Another reason why roboadvisors have been a hot topic is that they too tend to offer low minimum initial deposit threseholds, making them accessible to newcomers. They also have fairly reasonable fees (typically ranging from .25% to .5%), although it should be noted you’ll also need to consider the expense ratios of your portfolio in addition to these management fees. With that, let’s take a quick look at a few roboadvisor options.
Perhaps the best-known roboadvisors out there is Betterment. It just so happens that they are also among the oldest on the market. Beyond that, Betterment makes a compelling case for itself by offering a $0 minimum deposit to get started and bearing a .25% advisory fee. Meanwhile, as you start to grow your account, there’s also a Premium service tier that includes greater access to a human advisor and more.
Although they cater to female investors, Ellevest’s platform is open to all. Like Betterment, this platform’s basic tier also has no minimum balance requirement and they charge a .25% advisory. However their Premium tier starts at balances half that of Betterment, allowing those with $50,000 or more invested to choose that option.
It seems that .25% seems to be a popular fee amount for roboadvisors as Welathfront matches Betterment and Ellevest in this regard. One thing that’s different about the platform, however, is that they do have an initial account balance minimum: $500. That’s still fairly low all things considered and so the choice will likely come down to your personal preference.
SoFi Invest (Automated)
That’s right — in addition to their fee-free trade Active investing option, SoFi also offers an Automated roboadvisor platform. The perk here is that SoFi currently charges no advisory fee for the offering, while the downside is that the option does have a short track record. On top of that, some customers were recently upset about a swap SoFi made in accounts that may have had tax implications for some. With that, it’s up to you to decide if the promise of “free” is worth the slight risk.
Discount Brokerage Firms
Last but not least, while they may not be as shiny or revolutionary as FinTech apps or roboadvisors, there’s nothing wrong with some good old fashioned discount brokerage firms. In fact, compared to some options, these “real” brokerage accounts may be able to save investors money on fees. Of course these types of accounts also allow traders plenty of room to grow and can accommodate them long after they may have outgrown some other options.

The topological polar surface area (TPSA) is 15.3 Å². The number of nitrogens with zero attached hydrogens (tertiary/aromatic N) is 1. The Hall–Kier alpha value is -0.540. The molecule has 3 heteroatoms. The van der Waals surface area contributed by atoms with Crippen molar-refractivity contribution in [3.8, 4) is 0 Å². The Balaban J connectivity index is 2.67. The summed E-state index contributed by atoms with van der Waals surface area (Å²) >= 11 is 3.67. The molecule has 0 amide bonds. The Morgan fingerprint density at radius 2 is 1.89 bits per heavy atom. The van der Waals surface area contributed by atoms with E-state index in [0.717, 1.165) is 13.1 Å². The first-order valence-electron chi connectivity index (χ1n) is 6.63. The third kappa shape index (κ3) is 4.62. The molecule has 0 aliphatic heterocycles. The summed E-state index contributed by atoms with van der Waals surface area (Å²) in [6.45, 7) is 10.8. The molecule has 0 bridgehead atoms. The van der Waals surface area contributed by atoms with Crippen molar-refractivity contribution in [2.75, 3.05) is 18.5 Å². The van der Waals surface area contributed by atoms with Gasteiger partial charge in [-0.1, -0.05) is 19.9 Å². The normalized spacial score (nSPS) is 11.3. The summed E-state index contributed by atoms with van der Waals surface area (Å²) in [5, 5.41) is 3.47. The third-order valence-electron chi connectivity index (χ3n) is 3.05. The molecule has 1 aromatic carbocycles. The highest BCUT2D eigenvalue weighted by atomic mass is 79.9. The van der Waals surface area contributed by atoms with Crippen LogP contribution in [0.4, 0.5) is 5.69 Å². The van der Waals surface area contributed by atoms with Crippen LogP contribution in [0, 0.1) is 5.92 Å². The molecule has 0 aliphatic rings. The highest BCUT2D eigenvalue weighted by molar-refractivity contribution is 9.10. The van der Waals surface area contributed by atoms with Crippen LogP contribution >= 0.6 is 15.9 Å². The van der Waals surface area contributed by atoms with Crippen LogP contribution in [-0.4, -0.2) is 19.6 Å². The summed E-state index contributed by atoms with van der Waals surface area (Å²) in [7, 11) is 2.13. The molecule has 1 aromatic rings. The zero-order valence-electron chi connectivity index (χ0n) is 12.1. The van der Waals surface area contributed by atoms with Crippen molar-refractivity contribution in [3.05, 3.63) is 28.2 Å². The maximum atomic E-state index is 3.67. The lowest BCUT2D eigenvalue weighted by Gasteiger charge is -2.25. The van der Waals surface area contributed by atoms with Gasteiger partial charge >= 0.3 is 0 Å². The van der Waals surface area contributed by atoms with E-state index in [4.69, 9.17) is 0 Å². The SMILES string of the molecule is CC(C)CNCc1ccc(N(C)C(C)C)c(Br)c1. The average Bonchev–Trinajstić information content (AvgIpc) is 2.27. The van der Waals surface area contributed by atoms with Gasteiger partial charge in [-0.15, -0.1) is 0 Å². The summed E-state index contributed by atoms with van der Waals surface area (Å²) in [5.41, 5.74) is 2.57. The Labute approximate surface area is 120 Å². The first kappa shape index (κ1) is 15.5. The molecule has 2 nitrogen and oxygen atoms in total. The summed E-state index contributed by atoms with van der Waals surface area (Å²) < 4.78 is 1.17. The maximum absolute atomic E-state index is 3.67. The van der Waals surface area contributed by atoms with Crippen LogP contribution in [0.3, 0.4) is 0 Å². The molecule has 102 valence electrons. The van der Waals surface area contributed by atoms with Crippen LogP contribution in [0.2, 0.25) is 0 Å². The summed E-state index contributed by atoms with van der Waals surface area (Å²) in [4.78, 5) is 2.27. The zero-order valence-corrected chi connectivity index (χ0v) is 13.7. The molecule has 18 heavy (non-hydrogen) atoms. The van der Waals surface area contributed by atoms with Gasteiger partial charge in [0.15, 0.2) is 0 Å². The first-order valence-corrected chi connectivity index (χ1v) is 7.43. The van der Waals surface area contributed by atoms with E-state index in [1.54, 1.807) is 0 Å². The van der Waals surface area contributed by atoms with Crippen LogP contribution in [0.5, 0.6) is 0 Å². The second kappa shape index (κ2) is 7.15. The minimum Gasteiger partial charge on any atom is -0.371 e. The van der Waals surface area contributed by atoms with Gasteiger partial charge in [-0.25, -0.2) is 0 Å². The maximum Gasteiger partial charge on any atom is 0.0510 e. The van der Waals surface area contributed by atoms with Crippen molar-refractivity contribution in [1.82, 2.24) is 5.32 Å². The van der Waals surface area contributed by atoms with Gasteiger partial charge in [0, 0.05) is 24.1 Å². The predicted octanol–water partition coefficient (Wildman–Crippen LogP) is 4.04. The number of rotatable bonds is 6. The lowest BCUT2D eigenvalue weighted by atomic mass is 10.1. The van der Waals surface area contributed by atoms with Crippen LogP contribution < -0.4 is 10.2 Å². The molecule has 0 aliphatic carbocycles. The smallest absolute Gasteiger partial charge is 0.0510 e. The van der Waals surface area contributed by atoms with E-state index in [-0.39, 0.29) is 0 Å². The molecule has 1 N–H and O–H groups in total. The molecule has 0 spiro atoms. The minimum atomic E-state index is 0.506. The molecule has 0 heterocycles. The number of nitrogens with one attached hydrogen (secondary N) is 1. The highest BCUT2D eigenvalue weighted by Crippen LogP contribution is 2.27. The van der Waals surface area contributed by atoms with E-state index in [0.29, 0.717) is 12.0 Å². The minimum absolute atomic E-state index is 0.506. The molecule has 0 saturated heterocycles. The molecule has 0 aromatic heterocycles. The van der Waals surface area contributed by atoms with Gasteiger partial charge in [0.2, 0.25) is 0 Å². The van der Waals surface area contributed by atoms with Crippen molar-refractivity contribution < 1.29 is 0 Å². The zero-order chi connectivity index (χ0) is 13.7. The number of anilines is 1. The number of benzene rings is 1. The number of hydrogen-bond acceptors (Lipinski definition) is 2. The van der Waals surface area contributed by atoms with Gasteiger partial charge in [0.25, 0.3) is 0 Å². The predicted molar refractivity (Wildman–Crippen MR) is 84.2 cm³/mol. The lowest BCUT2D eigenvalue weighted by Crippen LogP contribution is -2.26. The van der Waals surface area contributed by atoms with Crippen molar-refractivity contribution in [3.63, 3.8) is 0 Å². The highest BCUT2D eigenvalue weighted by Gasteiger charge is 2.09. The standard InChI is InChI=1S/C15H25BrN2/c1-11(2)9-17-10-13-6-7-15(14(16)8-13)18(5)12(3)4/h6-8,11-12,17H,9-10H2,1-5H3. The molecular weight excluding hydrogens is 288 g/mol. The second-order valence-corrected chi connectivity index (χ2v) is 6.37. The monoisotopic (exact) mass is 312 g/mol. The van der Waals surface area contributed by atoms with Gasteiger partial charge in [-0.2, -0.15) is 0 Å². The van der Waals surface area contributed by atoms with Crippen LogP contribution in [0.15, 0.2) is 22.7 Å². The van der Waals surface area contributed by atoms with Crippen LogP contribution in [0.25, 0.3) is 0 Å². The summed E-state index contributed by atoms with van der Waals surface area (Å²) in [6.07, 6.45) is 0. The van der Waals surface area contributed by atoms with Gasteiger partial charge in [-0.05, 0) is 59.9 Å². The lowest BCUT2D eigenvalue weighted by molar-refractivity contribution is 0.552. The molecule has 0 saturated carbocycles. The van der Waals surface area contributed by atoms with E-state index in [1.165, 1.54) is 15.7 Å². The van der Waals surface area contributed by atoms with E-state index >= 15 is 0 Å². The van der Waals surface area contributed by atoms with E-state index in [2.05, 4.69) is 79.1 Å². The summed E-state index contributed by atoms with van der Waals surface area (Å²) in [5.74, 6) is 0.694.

To be fair, certain brokerage firms may require higher deposit minimums for buying into funds — however you can typically open an account and start setting aside money before actually moving it into a mutual or index fund. In terms of discount brokerage firms, here are a couple of well-regarded options:
This is actually where my wife and I opened up an account just a few weeks ago. Funny enough, as I mentioned regarding the account minimum, it turns out we didn’t transfer quite enough to buy into the index fund we wanted, but have been able to hold our money in an account as we grow it. As for that index fund, we have our eyes on the Vanguard 500 Index Fund Admiral Shares, which has a current expense ratio of just 0.04%. Of course you can also purchase stocks and ETFs, although commission fees will apply (it looks like buying another share of Disney would cost $7 on my Vanguard account compared to $0 I paid to purchase my shares on Robinhood). All in all, I’ve read online good things about Vanguard and look forward to investing in their index fund ASAP.
Another talked about discount brokerage with a good reputation is Fidelity. For some accounts Fidelity does require an initial deposit of at least $2,500. That said, recently the firm has actually taken aim at Vanguard by offering some index funds with $0 minimums and 0% expense ratios (for the record, bringing things full circle, this fee war isn’t just between the two brokers but is likely the result of Robinhood and other options pushing prices lower). Ultimately, with fees likely to fluctuate over time anyway, what’s important is choosing a brokerage you can work with for many years to come.
Despite what you may think, you don’t need to have thousands of dollars on hand to get started with investing. Thanks to apps, roboadvisors, and a bit of a price war between discount brokerage firms, there are plenty of options for taking your first steps and learning the ropes. As always, you’ll want to be sure that you’re only investing money you can afford to lose but, besides that one requirement, there’s no reason why you can’t start investing today.
Also published on Medium.